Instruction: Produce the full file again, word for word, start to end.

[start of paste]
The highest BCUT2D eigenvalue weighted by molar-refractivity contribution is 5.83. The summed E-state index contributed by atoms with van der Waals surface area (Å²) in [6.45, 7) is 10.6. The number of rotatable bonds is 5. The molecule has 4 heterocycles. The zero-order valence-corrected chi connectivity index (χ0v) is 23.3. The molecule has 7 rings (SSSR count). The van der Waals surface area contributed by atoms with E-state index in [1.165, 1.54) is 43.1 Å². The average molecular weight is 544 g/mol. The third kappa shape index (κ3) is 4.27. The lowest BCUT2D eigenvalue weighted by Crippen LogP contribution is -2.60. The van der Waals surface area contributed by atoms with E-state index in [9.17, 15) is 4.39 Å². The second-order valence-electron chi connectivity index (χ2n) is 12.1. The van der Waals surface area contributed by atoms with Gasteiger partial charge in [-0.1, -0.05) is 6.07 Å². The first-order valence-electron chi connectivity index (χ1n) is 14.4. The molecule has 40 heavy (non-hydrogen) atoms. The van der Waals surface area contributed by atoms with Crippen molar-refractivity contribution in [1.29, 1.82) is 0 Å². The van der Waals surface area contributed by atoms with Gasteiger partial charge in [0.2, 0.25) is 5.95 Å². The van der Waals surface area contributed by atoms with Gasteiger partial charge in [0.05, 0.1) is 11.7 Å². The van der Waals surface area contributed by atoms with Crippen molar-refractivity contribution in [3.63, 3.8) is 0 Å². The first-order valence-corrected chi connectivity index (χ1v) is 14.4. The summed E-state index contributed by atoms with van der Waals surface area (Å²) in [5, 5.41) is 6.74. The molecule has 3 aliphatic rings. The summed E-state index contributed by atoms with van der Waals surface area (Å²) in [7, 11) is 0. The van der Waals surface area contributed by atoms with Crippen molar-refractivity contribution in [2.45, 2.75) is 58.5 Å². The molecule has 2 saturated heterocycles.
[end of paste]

The highest BCUT2D eigenvalue weighted by molar-refractivity contribution is 5.83. The summed E-state index contributed by atoms with van der Waals surface area (Å²) in [6.45, 7) is 10.6. The number of rotatable bonds is 5. The molecule has 4 heterocycles. The zero-order valence-corrected chi connectivity index (χ0v) is 23.3. The molecule has 7 rings (SSSR count). The van der Waals surface area contributed by atoms with E-state index in [1.165, 1.54) is 43.1 Å². The average molecular weight is 544 g/mol. The third kappa shape index (κ3) is 4.27. The lowest BCUT2D eigenvalue weighted by Crippen LogP contribution is -2.60. The van der Waals surface area contributed by atoms with E-state index in [9.17, 15) is 4.39 Å². The second-order valence-electron chi connectivity index (χ2n) is 12.1. The van der Waals surface area contributed by atoms with Gasteiger partial charge in [-0.1, -0.05) is 6.07 Å². The first-order valence-electron chi connectivity index (χ1n) is 14.4. The molecule has 40 heavy (non-hydrogen) atoms. The van der Waals surface area contributed by atoms with Crippen molar-refractivity contribution in [1.29, 1.82) is 0 Å². The van der Waals surface area contributed by atoms with Gasteiger partial charge in [0.2, 0.25) is 5.95 Å². The van der Waals surface area contributed by atoms with Gasteiger partial charge in [0.05, 0.1) is 11.7 Å². The van der Waals surface area contributed by atoms with Crippen molar-refractivity contribution in [3.63, 3.8) is 0 Å². The first-order valence-corrected chi connectivity index (χ1v) is 14.4. The summed E-state index contributed by atoms with van der Waals surface area (Å²) in [5, 5.41) is 6.74. The molecule has 3 aliphatic rings. The summed E-state index contributed by atoms with van der Waals surface area (Å²) in [7, 11) is 0. The van der Waals surface area contributed by atoms with Crippen molar-refractivity contribution in [2.45, 2.75) is 58.5 Å². The molecule has 2 saturated heterocycles.